It is precisely because they are such different experiences that I find any similarities in these paths to be remarkable.  We live in a culture that thrives on making us feel bad about ourselves.  We are bombarded with advertisements, airbrushed images, reality TV shows, and so much more, all sending messages that beauty equals happiness, and anything less than a continual quest for physical improvement is akin to sin.  This cultural pressure to focus on our appearances – specifically to focus on continually “improving” our appearance – takes a toll on our self-esteem.

Recovering from an eating disorder and successfully transitioning share this one thing in common:

Success requires finding and then tossing out the pressure our culture can put on us to be someone who we are not, in order to finally love who we are.

The Culture Of Authenticity

The first step in escaping the death grip of our cultural pressures is to recognize that there is no right way to be a male or female.  Each one of us finds a new way to be the gender that we are.  Some gals love flamingos and pink.  Some gals are pilots.  I know one gal who is a pilot AND loves flamingos and pink.  Is she less of a female than me for working in a largely male dominant profession?  Is she more of a female than me because she likes pink flamingos?  Of course not.  As Annika says in her post, “You deserve to live an authentic life.”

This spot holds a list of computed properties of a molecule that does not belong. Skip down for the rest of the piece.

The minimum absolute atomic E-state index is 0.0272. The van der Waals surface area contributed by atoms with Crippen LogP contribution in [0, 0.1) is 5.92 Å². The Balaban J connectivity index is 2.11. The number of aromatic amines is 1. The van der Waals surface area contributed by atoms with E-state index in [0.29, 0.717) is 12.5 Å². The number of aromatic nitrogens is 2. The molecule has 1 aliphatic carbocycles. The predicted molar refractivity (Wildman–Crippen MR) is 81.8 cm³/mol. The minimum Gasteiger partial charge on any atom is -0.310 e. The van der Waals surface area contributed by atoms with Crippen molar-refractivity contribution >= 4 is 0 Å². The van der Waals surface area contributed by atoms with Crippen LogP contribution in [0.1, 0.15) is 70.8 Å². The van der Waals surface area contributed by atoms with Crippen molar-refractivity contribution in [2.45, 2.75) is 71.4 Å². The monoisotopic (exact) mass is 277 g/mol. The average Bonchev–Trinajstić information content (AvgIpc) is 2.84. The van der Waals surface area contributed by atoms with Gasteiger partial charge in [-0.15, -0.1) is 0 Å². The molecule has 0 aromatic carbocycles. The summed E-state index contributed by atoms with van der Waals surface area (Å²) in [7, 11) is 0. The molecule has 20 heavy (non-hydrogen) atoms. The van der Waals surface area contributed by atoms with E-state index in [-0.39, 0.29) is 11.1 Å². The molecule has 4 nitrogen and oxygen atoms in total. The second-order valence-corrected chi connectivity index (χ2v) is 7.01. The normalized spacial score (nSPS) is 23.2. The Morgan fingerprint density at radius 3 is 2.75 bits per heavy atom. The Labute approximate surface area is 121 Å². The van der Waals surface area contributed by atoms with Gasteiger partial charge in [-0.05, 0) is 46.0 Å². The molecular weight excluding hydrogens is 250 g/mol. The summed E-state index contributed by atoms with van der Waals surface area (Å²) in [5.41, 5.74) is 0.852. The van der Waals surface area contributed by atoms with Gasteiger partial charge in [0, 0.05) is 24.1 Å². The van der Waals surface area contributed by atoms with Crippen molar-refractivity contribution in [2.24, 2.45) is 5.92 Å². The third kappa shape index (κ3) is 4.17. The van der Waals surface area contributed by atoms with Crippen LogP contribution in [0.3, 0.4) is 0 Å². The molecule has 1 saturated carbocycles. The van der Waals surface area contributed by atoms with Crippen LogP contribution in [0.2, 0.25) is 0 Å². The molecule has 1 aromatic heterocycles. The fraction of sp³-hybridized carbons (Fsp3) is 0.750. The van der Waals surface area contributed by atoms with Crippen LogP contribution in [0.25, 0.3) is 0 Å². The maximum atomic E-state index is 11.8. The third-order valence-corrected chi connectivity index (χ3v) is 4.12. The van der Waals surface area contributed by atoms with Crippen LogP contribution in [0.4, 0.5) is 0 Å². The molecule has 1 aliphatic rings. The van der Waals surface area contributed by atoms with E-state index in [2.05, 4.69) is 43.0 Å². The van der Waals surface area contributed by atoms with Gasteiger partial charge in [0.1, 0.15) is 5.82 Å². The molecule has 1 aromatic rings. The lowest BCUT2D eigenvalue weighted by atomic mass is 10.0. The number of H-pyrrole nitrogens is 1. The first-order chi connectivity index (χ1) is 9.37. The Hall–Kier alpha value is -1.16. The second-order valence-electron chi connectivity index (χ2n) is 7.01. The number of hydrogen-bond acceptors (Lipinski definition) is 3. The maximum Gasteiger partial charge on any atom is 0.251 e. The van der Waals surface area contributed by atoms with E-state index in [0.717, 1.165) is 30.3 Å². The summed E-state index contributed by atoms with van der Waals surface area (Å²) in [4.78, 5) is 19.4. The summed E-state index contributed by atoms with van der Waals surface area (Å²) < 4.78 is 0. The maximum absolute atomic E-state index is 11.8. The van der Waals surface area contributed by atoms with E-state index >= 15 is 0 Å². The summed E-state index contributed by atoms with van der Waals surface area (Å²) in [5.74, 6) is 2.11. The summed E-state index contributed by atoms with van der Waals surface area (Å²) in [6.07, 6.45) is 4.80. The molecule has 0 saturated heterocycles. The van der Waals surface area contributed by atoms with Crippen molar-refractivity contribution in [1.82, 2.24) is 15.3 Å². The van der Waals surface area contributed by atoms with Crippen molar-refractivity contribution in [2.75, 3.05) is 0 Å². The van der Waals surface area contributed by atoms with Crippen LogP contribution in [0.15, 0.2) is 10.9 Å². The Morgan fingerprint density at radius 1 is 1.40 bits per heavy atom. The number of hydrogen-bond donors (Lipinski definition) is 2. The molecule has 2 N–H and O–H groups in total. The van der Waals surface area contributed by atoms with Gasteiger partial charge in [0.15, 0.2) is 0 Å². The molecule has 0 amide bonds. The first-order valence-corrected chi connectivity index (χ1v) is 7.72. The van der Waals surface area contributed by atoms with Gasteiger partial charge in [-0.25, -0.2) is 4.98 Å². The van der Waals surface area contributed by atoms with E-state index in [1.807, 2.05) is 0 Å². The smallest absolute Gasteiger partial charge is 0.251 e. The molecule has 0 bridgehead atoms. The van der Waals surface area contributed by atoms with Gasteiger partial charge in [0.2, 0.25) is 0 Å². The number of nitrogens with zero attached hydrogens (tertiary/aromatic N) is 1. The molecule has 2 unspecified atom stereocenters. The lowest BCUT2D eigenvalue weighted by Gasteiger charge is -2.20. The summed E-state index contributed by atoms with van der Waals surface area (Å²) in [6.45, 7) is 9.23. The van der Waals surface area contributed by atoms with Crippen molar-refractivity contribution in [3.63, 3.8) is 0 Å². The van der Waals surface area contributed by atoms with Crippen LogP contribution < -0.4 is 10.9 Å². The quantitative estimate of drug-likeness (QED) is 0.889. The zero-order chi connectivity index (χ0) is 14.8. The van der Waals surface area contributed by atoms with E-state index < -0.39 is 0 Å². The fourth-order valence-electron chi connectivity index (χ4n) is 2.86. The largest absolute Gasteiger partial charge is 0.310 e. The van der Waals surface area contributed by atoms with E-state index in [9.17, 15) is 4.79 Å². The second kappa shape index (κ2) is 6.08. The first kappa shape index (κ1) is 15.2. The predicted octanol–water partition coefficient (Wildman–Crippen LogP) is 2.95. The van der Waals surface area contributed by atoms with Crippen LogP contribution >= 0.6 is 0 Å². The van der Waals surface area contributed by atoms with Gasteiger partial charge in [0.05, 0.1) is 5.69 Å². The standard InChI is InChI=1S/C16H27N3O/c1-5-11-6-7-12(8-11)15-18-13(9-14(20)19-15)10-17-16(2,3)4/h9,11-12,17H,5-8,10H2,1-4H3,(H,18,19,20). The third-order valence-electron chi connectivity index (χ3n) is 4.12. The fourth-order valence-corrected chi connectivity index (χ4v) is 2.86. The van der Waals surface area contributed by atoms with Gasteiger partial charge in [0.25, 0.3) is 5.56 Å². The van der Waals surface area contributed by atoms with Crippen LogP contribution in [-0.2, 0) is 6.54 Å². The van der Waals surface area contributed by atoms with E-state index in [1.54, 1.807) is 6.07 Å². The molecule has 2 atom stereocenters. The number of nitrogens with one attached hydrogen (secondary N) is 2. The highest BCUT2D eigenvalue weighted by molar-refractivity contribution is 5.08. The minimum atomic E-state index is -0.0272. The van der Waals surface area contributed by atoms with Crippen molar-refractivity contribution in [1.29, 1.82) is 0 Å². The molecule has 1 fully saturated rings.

• Living authentically means recognizing that our cultural does a poor job of telling us how to live authentically.
  • Living authentically means recognizing that how someone else chooses to dress or what they choose to do has nothing to do with what is right for you.
  • Living authentically means recognizing that there is no one point that we are all moving towards.